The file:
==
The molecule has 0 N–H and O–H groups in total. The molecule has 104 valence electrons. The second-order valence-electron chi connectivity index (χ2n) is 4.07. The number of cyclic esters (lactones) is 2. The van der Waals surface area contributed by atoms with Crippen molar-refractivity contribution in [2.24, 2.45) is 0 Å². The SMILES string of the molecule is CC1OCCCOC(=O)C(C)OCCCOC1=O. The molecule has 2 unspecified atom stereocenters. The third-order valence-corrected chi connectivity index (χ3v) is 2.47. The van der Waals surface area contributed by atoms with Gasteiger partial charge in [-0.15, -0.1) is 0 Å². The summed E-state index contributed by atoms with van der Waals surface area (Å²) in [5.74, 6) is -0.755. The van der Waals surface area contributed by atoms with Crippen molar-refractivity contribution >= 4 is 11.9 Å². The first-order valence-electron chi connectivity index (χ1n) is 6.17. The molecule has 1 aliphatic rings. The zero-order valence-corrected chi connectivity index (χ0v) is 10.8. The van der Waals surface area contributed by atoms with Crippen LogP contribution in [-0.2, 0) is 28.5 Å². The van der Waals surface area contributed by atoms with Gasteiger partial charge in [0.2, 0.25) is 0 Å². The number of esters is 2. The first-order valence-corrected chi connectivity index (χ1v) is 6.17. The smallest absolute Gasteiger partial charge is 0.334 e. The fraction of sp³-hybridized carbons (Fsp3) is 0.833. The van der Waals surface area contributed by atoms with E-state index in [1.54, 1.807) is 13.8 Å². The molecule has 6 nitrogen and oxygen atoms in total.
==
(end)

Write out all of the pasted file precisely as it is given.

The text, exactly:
The molecule has 0 N–H and O–H groups in total. The molecule has 104 valence electrons. The second-order valence-electron chi connectivity index (χ2n) is 4.07. The number of cyclic esters (lactones) is 2. The van der Waals surface area contributed by atoms with Crippen molar-refractivity contribution in [2.24, 2.45) is 0 Å². The SMILES string of the molecule is CC1OCCCOC(=O)C(C)OCCCOC1=O. The molecule has 2 unspecified atom stereocenters. The third-order valence-corrected chi connectivity index (χ3v) is 2.47. The van der Waals surface area contributed by atoms with Gasteiger partial charge in [-0.15, -0.1) is 0 Å². The summed E-state index contributed by atoms with van der Waals surface area (Å²) in [5.74, 6) is -0.755. The van der Waals surface area contributed by atoms with Crippen molar-refractivity contribution >= 4 is 11.9 Å². The first-order valence-electron chi connectivity index (χ1n) is 6.17. The molecule has 1 aliphatic rings. The zero-order valence-corrected chi connectivity index (χ0v) is 10.8. The van der Waals surface area contributed by atoms with Crippen LogP contribution in [-0.2, 0) is 28.5 Å². The van der Waals surface area contributed by atoms with Gasteiger partial charge in [0.2, 0.25) is 0 Å². The number of esters is 2. The first-order valence-corrected chi connectivity index (χ1v) is 6.17. The smallest absolute Gasteiger partial charge is 0.334 e. The fraction of sp³-hybridized carbons (Fsp3) is 0.833. The van der Waals surface area contributed by atoms with E-state index in [1.54, 1.807) is 13.8 Å². The molecule has 6 nitrogen and oxygen atoms in total.